I ran away on a Monday. I had just 3000 naira in my purse. It was enough to get me to Kaduna to meet Kawu Tijjani. I got there with a swollen face. The next day, I was taken to hospital. I went through a gruelling and excruciating 28 hours of labour before my daughter finally arrived. I was tired and heartbroken but I was grateful to Allah. I fought for her life and every single minute had been worth it.
I named her Noor because she was the light of my life. Ahmad came on the 7th day without a ram. All he said to me was that he wanted me to follow him home immediately. I said my goodbyes and followed my husband like a good wife after he had apologised to Kawu Tijjani. He was right I had nobody else but him.
Not that things improved between us in the following 3 years. It got worse because Ahmad now hated me and my daughter so much. He told me that he was disgusted by me and would pounce on me at the slightest provocation.
Even though he catered materially for Noor and me, emotionally, he was distant and cold. He never once took Noor to hold her or play with her; he never really looked at her.
The beatings got worse as Noor grew up and he started forcing birth control pills down my throat to ensure I complied with my promise never to get pregnant again.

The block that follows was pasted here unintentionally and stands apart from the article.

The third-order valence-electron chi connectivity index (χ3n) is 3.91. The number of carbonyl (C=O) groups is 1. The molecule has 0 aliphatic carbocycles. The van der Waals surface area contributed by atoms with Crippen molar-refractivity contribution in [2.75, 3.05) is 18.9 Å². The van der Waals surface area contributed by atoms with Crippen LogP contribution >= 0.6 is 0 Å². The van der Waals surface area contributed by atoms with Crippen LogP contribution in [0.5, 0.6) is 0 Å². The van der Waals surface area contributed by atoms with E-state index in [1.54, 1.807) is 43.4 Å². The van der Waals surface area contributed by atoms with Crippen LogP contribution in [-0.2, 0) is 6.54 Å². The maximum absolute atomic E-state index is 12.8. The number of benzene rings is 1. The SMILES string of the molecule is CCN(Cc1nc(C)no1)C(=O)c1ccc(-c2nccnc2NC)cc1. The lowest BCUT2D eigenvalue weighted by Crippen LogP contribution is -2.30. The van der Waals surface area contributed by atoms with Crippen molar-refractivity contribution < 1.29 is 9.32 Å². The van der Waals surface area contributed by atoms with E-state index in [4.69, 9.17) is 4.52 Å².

I got high blood pressure during that time and it got to a point that I had to critically examine my marriage. I didn’t have a marriage. I felt like a well fed slave not a wife.
I had left my parents and abandoned my education to become Ahmad’s punching bag. And God was punishing me for that disobedience. What sort of life would my daughter have if I continued like this?
That was when I made up my mind to leave Ahmad for good. I had suffered enough in the four years I was married to him. One day when had gone to work, I packed my bags and with my daughter, left Ahmad for good. I went home to my parents who initially did not seem welcoming but thank God for my mother who took me in and gave me a safe place to heal.
After about 5 months at home, Ahmad sent me three divorce letters which meant our marriage was over for good. I have never been so grateful to see a letter in my entire life.
I am making steady progress with my parents and I can see them falling in love with Noor. I have even enrolled at the Federal College of Education in Zuba, Niger State, for my NCE certificate while my mates are probably doing their youth service now.
But I don’t despair. If there is life, there is always hope.
Thank you for reading my story. I hope my story will prevent an innocent girl from making my mistakes.